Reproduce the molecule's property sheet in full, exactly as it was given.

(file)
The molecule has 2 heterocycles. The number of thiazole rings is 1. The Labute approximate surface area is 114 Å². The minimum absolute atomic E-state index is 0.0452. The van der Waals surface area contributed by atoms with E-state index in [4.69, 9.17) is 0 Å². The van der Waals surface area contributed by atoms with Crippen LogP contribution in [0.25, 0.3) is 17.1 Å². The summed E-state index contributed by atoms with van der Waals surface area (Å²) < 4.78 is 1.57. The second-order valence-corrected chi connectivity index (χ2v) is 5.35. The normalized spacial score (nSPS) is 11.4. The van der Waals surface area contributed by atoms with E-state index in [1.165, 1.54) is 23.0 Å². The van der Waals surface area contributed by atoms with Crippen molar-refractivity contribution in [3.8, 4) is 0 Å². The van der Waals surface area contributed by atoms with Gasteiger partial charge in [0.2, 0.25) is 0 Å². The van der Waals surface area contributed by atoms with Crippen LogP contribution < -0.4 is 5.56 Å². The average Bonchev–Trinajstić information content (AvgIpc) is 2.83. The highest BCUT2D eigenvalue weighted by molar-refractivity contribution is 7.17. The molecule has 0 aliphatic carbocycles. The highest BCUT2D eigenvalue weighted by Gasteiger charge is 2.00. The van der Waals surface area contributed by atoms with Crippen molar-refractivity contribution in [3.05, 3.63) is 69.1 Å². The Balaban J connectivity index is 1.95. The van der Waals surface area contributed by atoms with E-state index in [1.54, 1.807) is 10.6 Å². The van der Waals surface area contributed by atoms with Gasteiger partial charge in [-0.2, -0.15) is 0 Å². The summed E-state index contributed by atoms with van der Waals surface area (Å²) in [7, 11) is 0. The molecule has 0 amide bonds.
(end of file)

The molecule has 2 heterocycles. The number of thiazole rings is 1. The Labute approximate surface area is 114 Å². The minimum absolute atomic E-state index is 0.0452. The van der Waals surface area contributed by atoms with E-state index in [4.69, 9.17) is 0 Å². The van der Waals surface area contributed by atoms with Crippen LogP contribution in [0.25, 0.3) is 17.1 Å². The summed E-state index contributed by atoms with van der Waals surface area (Å²) < 4.78 is 1.57. The second-order valence-corrected chi connectivity index (χ2v) is 5.35. The normalized spacial score (nSPS) is 11.4. The van der Waals surface area contributed by atoms with E-state index in [1.165, 1.54) is 23.0 Å². The van der Waals surface area contributed by atoms with Crippen molar-refractivity contribution in [3.8, 4) is 0 Å². The van der Waals surface area contributed by atoms with Gasteiger partial charge in [0.2, 0.25) is 0 Å². The van der Waals surface area contributed by atoms with Crippen LogP contribution < -0.4 is 5.56 Å². The average Bonchev–Trinajstić information content (AvgIpc) is 2.83. The highest BCUT2D eigenvalue weighted by molar-refractivity contribution is 7.17. The molecule has 0 aliphatic carbocycles. The highest BCUT2D eigenvalue weighted by Gasteiger charge is 2.00. The van der Waals surface area contributed by atoms with Crippen molar-refractivity contribution in [3.05, 3.63) is 69.1 Å². The Balaban J connectivity index is 1.95. The van der Waals surface area contributed by atoms with E-state index in [1.54, 1.807) is 10.6 Å². The van der Waals surface area contributed by atoms with Gasteiger partial charge in [-0.2, -0.15) is 0 Å². The summed E-state index contributed by atoms with van der Waals surface area (Å²) in [7, 11) is 0. The molecule has 0 amide bonds.